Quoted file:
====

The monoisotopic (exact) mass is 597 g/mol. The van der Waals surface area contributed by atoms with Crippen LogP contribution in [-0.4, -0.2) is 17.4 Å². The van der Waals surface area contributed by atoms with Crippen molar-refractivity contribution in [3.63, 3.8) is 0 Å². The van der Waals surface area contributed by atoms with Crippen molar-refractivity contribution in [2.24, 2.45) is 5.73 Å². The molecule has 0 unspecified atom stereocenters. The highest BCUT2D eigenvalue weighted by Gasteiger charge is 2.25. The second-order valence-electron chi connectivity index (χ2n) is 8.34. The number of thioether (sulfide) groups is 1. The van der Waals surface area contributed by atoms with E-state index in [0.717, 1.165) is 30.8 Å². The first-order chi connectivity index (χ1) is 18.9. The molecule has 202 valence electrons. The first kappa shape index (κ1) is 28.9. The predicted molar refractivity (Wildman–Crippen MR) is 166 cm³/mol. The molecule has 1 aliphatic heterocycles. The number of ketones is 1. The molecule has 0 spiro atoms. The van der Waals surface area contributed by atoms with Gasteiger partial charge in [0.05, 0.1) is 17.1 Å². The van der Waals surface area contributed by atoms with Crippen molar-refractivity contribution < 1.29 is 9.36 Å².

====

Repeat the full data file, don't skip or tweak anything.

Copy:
The monoisotopic (exact) mass is 597 g/mol. The van der Waals surface area contributed by atoms with Crippen LogP contribution in [-0.4, -0.2) is 17.4 Å². The van der Waals surface area contributed by atoms with Crippen molar-refractivity contribution in [3.63, 3.8) is 0 Å². The van der Waals surface area contributed by atoms with Crippen molar-refractivity contribution in [2.24, 2.45) is 5.73 Å². The molecule has 0 unspecified atom stereocenters. The highest BCUT2D eigenvalue weighted by Gasteiger charge is 2.25. The second-order valence-electron chi connectivity index (χ2n) is 8.34. The number of thioether (sulfide) groups is 1. The van der Waals surface area contributed by atoms with E-state index in [0.717, 1.165) is 30.8 Å². The first-order chi connectivity index (χ1) is 18.9. The molecule has 202 valence electrons. The first kappa shape index (κ1) is 28.9. The predicted molar refractivity (Wildman–Crippen MR) is 166 cm³/mol. The molecule has 1 aliphatic heterocycles. The number of ketones is 1. The molecule has 0 spiro atoms. The van der Waals surface area contributed by atoms with Gasteiger partial charge in [0.05, 0.1) is 17.1 Å². The van der Waals surface area contributed by atoms with Crippen molar-refractivity contribution < 1.29 is 9.36 Å².